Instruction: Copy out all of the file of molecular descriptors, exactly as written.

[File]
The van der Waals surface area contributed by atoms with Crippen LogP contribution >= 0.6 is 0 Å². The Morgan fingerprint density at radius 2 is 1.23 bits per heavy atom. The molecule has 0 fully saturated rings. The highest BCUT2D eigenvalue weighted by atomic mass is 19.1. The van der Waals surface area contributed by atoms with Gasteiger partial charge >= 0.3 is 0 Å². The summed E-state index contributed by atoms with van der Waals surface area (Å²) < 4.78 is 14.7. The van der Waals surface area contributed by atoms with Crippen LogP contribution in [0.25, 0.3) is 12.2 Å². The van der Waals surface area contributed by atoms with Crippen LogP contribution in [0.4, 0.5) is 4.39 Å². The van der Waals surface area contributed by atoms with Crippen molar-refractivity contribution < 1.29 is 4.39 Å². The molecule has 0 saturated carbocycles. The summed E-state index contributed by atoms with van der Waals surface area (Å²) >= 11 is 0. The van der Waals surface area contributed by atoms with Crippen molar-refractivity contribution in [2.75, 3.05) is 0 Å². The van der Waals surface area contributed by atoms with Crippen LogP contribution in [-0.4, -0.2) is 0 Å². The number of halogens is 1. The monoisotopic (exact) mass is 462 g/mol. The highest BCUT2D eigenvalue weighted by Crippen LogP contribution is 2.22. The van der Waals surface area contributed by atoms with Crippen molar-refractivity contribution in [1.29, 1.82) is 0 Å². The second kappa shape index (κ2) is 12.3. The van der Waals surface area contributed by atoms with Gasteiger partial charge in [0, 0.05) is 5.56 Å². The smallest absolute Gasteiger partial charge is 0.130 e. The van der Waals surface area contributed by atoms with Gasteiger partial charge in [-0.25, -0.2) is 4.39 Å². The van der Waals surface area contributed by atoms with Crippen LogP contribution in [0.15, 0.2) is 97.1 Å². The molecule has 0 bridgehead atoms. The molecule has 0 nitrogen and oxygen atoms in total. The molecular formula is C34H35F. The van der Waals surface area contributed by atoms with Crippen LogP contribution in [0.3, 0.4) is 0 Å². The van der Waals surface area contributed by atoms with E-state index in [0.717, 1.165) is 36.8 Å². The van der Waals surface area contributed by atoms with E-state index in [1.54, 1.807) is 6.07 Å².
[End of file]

The van der Waals surface area contributed by atoms with Crippen LogP contribution >= 0.6 is 0 Å². The Morgan fingerprint density at radius 2 is 1.23 bits per heavy atom. The molecule has 0 fully saturated rings. The highest BCUT2D eigenvalue weighted by atomic mass is 19.1. The van der Waals surface area contributed by atoms with Gasteiger partial charge >= 0.3 is 0 Å². The summed E-state index contributed by atoms with van der Waals surface area (Å²) < 4.78 is 14.7. The van der Waals surface area contributed by atoms with Crippen LogP contribution in [0.25, 0.3) is 12.2 Å². The van der Waals surface area contributed by atoms with Crippen LogP contribution in [0.4, 0.5) is 4.39 Å². The van der Waals surface area contributed by atoms with Crippen molar-refractivity contribution < 1.29 is 4.39 Å². The molecule has 0 saturated carbocycles. The summed E-state index contributed by atoms with van der Waals surface area (Å²) >= 11 is 0. The van der Waals surface area contributed by atoms with Crippen molar-refractivity contribution in [2.75, 3.05) is 0 Å². The van der Waals surface area contributed by atoms with Crippen LogP contribution in [-0.4, -0.2) is 0 Å². The number of halogens is 1. The monoisotopic (exact) mass is 462 g/mol. The highest BCUT2D eigenvalue weighted by Crippen LogP contribution is 2.22. The van der Waals surface area contributed by atoms with Crippen molar-refractivity contribution in [1.29, 1.82) is 0 Å². The second kappa shape index (κ2) is 12.3. The van der Waals surface area contributed by atoms with Gasteiger partial charge in [0, 0.05) is 5.56 Å². The smallest absolute Gasteiger partial charge is 0.130 e. The van der Waals surface area contributed by atoms with Gasteiger partial charge in [-0.25, -0.2) is 4.39 Å². The van der Waals surface area contributed by atoms with Crippen LogP contribution in [0.15, 0.2) is 97.1 Å². The molecule has 0 bridgehead atoms. The molecule has 0 nitrogen and oxygen atoms in total. The molecular formula is C34H35F. The van der Waals surface area contributed by atoms with Crippen LogP contribution in [0.3, 0.4) is 0 Å². The van der Waals surface area contributed by atoms with E-state index in [0.717, 1.165) is 36.8 Å². The van der Waals surface area contributed by atoms with E-state index in [1.54, 1.807) is 6.07 Å².